The Rs 23,000-crore Indian television advertising industry is completely fuelled by viewership numbers generated by the Broadcast Audience Research Council of India (BARC). No matter how much people in the industry brag about the importance of perception and image, data is the sole driver of the thousands of crores spent by advertisers on the television medium.
In such a scenario, it is of prime importance that all the three pillars of this transaction from the advertiser to the broadcaster – advertiser, media agencies and the broadcasters – understand the viewership numbers like the back of their hand.
Are all the stakeholders actually putting in the effort? The most important part of this three-wheeler vehicle is the advertiser because it is his money that either gives him a larger impact or goes for a toss. So, it is of utmost urgency and crucial that the advertisers and brand-custodians know and understand the viewership data. But do they actually understand it?
BestMediaInfo.com spoke to experts in the television business, planners, buyers, research heads and statisticians to understand seven things advertisers have failed to understand about television viewership data:
Advertisers still do not understand that it is simply unfair to compare the two measurement systems since there are too many differences – starting from universe, people-meters/ bar-o-meters, formulae, data collection process and also the coverage. TAM didn’t cover rural and not complete urban universe too, with many states out of their scheme of things such as North Eastern states, Goa, Jammu and Kashmir and others.
Since the beginning, BARC has been publishing the absolute numbers in terms of ‘impressions’ or GVTs as it was earlier called. Even though BARC says it is not responsible for the units and currencies used for advertising and is only responsible for giving out the data, the industry has from time to time questioned against the need of disseminating data in GRP. As we have mentioned in one of our earlier reports too, a major multinational FMCG company buys spots on the basis of CPRP but they report it in terms of CPT to their global centre. So this testifies that BARC is equipping the industry with all possible data. However, it is for the advertisers and agencies to take the tough decision and make that shift.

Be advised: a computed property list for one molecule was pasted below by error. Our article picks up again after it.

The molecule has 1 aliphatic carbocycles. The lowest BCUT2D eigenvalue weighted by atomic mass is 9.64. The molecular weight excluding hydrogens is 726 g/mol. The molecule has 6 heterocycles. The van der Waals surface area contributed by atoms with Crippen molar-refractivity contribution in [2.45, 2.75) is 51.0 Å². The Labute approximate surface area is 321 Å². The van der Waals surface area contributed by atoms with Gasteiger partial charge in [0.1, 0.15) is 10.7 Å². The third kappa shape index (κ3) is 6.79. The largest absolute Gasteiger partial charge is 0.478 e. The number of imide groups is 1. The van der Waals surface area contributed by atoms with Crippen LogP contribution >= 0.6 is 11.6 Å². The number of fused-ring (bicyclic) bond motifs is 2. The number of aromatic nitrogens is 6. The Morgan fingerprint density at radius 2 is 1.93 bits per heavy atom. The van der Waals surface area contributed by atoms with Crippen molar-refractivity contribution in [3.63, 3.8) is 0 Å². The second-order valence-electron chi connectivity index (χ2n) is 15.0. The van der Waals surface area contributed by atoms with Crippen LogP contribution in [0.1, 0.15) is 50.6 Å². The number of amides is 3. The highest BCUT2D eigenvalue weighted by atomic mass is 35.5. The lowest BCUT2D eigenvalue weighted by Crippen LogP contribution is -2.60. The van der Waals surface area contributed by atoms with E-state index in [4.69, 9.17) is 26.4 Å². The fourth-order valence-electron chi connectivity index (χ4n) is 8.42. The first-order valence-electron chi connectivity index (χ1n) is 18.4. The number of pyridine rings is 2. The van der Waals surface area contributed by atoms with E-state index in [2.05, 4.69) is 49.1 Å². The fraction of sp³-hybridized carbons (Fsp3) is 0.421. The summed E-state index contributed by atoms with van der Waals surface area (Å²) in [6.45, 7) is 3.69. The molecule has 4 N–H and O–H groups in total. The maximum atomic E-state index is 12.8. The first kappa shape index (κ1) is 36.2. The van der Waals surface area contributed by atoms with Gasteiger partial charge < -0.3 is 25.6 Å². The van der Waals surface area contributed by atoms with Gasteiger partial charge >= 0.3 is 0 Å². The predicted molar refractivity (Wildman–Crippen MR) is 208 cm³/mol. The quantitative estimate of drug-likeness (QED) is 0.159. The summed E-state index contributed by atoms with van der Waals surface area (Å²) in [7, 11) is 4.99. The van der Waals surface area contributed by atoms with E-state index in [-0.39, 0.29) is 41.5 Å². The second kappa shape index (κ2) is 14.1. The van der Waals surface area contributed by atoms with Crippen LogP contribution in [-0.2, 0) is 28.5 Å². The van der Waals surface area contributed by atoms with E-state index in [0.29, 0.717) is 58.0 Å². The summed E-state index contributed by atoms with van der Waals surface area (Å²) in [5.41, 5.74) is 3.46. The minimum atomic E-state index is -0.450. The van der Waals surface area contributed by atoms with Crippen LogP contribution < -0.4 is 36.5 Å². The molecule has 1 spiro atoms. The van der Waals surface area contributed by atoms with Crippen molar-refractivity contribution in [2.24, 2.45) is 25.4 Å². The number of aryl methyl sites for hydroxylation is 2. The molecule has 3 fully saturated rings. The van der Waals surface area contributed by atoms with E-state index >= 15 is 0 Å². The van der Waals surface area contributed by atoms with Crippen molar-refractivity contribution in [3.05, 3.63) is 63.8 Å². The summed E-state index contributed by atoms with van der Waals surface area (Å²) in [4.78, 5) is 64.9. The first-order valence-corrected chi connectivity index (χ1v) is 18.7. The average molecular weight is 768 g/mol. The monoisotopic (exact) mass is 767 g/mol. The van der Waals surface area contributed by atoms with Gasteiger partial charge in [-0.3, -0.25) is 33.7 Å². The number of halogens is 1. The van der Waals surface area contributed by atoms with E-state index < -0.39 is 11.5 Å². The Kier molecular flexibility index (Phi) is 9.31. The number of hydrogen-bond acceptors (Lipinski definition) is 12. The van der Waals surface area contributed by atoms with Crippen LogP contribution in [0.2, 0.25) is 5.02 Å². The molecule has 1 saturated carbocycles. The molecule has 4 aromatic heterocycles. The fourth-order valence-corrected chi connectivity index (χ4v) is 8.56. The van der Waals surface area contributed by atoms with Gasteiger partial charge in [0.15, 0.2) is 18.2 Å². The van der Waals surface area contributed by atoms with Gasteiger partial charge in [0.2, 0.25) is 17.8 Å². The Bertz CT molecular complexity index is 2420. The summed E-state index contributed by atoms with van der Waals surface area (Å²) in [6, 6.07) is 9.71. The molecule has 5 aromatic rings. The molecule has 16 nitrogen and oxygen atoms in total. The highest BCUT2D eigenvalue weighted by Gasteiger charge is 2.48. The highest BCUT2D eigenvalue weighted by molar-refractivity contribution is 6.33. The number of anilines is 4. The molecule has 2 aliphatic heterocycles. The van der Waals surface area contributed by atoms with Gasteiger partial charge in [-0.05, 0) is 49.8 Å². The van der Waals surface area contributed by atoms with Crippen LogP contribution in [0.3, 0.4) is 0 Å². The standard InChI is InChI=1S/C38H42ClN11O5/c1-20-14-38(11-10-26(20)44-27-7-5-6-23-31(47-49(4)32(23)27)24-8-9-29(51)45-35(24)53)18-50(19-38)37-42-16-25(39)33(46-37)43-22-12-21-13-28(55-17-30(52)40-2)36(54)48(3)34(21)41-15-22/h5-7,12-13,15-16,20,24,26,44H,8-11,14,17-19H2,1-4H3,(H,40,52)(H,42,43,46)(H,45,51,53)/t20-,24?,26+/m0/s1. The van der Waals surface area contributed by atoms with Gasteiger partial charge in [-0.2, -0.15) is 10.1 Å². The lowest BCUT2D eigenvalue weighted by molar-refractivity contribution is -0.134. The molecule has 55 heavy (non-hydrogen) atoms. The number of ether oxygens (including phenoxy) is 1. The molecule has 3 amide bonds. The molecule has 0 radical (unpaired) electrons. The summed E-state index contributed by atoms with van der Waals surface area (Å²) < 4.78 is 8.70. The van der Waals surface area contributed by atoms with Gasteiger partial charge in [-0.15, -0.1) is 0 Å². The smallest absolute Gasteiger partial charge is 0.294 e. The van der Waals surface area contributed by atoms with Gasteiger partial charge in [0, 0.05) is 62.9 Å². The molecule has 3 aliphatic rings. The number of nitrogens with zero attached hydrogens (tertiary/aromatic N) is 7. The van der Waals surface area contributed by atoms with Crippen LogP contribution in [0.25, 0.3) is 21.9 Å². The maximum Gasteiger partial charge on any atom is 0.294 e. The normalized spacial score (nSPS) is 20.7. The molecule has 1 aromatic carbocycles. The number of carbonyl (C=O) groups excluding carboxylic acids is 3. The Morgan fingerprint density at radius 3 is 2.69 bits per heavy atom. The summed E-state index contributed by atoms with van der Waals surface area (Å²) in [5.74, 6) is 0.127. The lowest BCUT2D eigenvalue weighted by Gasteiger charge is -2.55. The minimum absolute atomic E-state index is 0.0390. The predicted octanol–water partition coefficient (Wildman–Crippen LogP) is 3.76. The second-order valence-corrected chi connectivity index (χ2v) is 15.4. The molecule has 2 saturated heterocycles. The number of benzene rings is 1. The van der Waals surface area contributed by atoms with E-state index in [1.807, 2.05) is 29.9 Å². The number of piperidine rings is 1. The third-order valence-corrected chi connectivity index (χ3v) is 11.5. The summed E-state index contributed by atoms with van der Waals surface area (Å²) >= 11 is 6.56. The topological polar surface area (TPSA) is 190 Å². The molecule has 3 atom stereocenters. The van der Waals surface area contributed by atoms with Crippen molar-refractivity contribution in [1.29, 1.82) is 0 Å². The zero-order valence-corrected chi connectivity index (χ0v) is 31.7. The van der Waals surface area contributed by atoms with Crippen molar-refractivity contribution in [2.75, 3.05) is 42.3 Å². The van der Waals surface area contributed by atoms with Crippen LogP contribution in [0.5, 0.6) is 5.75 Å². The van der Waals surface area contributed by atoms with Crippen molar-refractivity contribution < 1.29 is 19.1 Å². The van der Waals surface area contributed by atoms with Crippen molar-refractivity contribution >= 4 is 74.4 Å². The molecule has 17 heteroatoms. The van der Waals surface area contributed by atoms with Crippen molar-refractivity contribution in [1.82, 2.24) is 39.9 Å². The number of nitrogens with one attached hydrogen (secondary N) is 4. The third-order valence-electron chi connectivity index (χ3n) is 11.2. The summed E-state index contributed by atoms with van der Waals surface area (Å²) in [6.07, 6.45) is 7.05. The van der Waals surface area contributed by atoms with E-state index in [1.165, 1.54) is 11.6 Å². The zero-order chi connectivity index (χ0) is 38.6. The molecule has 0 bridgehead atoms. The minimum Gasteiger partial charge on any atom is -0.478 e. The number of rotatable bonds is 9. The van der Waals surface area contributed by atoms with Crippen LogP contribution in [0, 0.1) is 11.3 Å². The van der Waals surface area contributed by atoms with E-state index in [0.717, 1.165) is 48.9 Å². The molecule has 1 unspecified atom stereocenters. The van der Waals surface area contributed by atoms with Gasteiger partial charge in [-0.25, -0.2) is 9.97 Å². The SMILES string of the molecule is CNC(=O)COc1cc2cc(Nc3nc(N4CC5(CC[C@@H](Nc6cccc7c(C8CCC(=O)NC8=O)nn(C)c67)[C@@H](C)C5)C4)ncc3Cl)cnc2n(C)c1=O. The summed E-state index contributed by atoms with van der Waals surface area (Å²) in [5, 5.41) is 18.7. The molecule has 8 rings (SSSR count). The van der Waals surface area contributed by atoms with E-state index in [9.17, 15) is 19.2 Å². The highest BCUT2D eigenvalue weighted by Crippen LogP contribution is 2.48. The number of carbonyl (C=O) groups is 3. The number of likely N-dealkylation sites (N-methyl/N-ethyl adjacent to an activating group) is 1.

GRP is the percentage of total viewers (watching TV) who are watching a particular programme. GRPs are used from the DD age when there were no other channels. So, at any given point in time, when a programme was being watched, it was on DD. Now, the TV measurement is about which programme contributes to how much percentage in the channel’s viewership. So, for the advertisers to understand their viewership and assessment of an ad, it is only fair that they use absolute numbers.
The media plans are devised on the basis of pre and post analysis. This means that when an advertiser is sitting in August, planning for September, the plan will be based on July viewership and the results will be extrapolated to the month of September. However, that is not true with the viewership trend, which has always been cyclic in nature. A lot of times during the TAM and BARC eras, it was established that the overall viewership dips steeply between May and September-mid October. So, the July numbers can never be a fit match for September and a plan made based on the month of March will never be fit for July. Advertisers and agencies must understand and implement seasonality of viewership data.
In fact, a lot of people mentioned how annual deals are a farce. Since viewership is changing every day, every week, why do advertisers lock their monies about 12 months beforehand?
A lot of advertisers are not even aware of the kind and expanse of data released by BARC India. Two of these crucial data sets are the ones about HD channels and about the Alpha Club. Many advertisers are not aware that BARC India measures HD channels data right from day one of launch. Today, 69 HD channels are being measured. They are not even aware that a couple of broadcasters also sell HD separately. As for the Alpha Club – it is a set of premium audience that includes viewers from NCCS A1, A2 and A3 in the form of a four-week roll-over average viewership numbers.
Surprisingly, even if ISA, AAAI and IBF are all stakeholders of BARC India, close to 90 per cent of the television advertisers don’t subscribe to BARC data or the BMW software. This makes them all the more dependent of their media agencies. Many planners and buyers tell us that the BARC software is way easier (technology wise) and user friendly than the TAM software.
There is nothing called stability of viewership data. Except for the fiction programming, which attracts a certain amount of loyalty and appointment viewing, no other genre of TV programming or TV channels can expect the same viewer behaviour day after day. Also, there are a lot of consistent changes happening on the ground – digitisation, expansion of universe annually for a couple of years, freedish and the Arasu instance in Tamil Nadu. All of this is shaking up the ground continuously. The upcoming implementation of the TRAI’s tariff order will attempt to give more ripple effects. Digitisation has suddenly exposed people to 300-400 channels, who are too keen on exploring, which gives a sudden boost to sampling of a lot of channels.
Data is not the holy grail. This is the most important aspect of viewership that needs advertisers’ immediate attention. The advertisers have to and must understand that the extreme fluctuations in the genres that have smaller universe cannot be removed overnight, or over months. It is going to take a longer time for India to attain stability of an above average level. Thus, social media conversations, quality of programme, its popularity and the positioning has a larger story to tell.